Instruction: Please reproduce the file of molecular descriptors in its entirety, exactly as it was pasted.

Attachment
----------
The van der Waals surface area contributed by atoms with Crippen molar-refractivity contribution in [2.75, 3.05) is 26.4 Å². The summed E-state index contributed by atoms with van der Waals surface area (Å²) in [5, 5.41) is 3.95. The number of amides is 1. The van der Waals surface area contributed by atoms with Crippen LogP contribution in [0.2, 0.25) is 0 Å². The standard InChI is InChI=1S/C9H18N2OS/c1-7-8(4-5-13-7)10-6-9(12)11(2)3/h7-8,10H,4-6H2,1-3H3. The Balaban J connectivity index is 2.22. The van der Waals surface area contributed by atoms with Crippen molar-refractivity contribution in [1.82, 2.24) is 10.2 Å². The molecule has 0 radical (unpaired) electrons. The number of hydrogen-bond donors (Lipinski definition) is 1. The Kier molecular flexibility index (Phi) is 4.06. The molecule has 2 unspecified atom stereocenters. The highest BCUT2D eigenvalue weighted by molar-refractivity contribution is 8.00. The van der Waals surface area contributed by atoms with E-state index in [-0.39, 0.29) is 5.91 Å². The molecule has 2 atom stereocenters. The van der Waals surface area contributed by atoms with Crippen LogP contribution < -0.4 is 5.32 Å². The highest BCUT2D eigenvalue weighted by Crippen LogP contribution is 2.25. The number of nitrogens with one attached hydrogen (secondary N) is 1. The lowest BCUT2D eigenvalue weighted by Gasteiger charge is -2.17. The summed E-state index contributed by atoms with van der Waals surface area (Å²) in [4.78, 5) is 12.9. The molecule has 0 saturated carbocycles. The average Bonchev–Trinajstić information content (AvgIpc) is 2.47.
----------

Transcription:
The van der Waals surface area contributed by atoms with Crippen molar-refractivity contribution in [2.75, 3.05) is 26.4 Å². The summed E-state index contributed by atoms with van der Waals surface area (Å²) in [5, 5.41) is 3.95. The number of amides is 1. The van der Waals surface area contributed by atoms with Crippen LogP contribution in [0.2, 0.25) is 0 Å². The standard InChI is InChI=1S/C9H18N2OS/c1-7-8(4-5-13-7)10-6-9(12)11(2)3/h7-8,10H,4-6H2,1-3H3. The Balaban J connectivity index is 2.22. The van der Waals surface area contributed by atoms with Crippen molar-refractivity contribution in [1.82, 2.24) is 10.2 Å². The molecule has 0 radical (unpaired) electrons. The number of hydrogen-bond donors (Lipinski definition) is 1. The Kier molecular flexibility index (Phi) is 4.06. The molecule has 2 unspecified atom stereocenters. The highest BCUT2D eigenvalue weighted by molar-refractivity contribution is 8.00. The van der Waals surface area contributed by atoms with E-state index in [-0.39, 0.29) is 5.91 Å². The molecule has 2 atom stereocenters. The van der Waals surface area contributed by atoms with Crippen LogP contribution < -0.4 is 5.32 Å². The highest BCUT2D eigenvalue weighted by Crippen LogP contribution is 2.25. The number of nitrogens with one attached hydrogen (secondary N) is 1. The lowest BCUT2D eigenvalue weighted by Gasteiger charge is -2.17. The summed E-state index contributed by atoms with van der Waals surface area (Å²) in [4.78, 5) is 12.9. The molecule has 0 saturated carbocycles. The average Bonchev–Trinajstić information content (AvgIpc) is 2.47.